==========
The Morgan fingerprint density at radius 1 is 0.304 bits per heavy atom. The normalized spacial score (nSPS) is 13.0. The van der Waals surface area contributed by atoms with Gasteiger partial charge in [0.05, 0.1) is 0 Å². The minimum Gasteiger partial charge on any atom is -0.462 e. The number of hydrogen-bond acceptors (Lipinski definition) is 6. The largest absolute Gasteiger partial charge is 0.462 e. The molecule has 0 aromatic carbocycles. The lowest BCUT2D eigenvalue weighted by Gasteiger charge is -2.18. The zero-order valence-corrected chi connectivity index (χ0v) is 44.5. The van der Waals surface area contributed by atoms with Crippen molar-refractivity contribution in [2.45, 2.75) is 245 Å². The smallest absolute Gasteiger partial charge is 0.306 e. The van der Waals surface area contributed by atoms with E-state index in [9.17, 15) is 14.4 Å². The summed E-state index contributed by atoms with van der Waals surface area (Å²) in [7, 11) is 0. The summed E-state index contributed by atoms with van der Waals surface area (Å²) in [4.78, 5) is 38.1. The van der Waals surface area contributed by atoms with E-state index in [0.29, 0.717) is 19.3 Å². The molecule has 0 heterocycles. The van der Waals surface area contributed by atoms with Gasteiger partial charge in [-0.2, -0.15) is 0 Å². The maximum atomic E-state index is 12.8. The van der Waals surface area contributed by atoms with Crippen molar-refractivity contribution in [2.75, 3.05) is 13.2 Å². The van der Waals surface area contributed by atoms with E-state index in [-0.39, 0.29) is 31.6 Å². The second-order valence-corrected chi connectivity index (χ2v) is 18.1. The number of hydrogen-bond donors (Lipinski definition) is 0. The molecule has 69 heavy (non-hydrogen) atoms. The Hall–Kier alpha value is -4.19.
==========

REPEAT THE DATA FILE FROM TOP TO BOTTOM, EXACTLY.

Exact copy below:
The Morgan fingerprint density at radius 1 is 0.304 bits per heavy atom. The normalized spacial score (nSPS) is 13.0. The van der Waals surface area contributed by atoms with Gasteiger partial charge in [0.05, 0.1) is 0 Å². The minimum Gasteiger partial charge on any atom is -0.462 e. The number of hydrogen-bond acceptors (Lipinski definition) is 6. The largest absolute Gasteiger partial charge is 0.462 e. The molecule has 0 aromatic carbocycles. The lowest BCUT2D eigenvalue weighted by Gasteiger charge is -2.18. The zero-order valence-corrected chi connectivity index (χ0v) is 44.5. The van der Waals surface area contributed by atoms with Crippen molar-refractivity contribution in [2.45, 2.75) is 245 Å². The smallest absolute Gasteiger partial charge is 0.306 e. The van der Waals surface area contributed by atoms with E-state index in [9.17, 15) is 14.4 Å². The summed E-state index contributed by atoms with van der Waals surface area (Å²) in [7, 11) is 0. The summed E-state index contributed by atoms with van der Waals surface area (Å²) in [4.78, 5) is 38.1. The van der Waals surface area contributed by atoms with E-state index in [0.29, 0.717) is 19.3 Å². The molecule has 0 heterocycles. The van der Waals surface area contributed by atoms with Gasteiger partial charge in [-0.2, -0.15) is 0 Å². The maximum atomic E-state index is 12.8. The van der Waals surface area contributed by atoms with Crippen molar-refractivity contribution in [2.75, 3.05) is 13.2 Å². The van der Waals surface area contributed by atoms with E-state index in [-0.39, 0.29) is 31.6 Å². The second-order valence-corrected chi connectivity index (χ2v) is 18.1. The number of hydrogen-bond donors (Lipinski definition) is 0. The molecule has 69 heavy (non-hydrogen) atoms. The Hall–Kier alpha value is -4.19.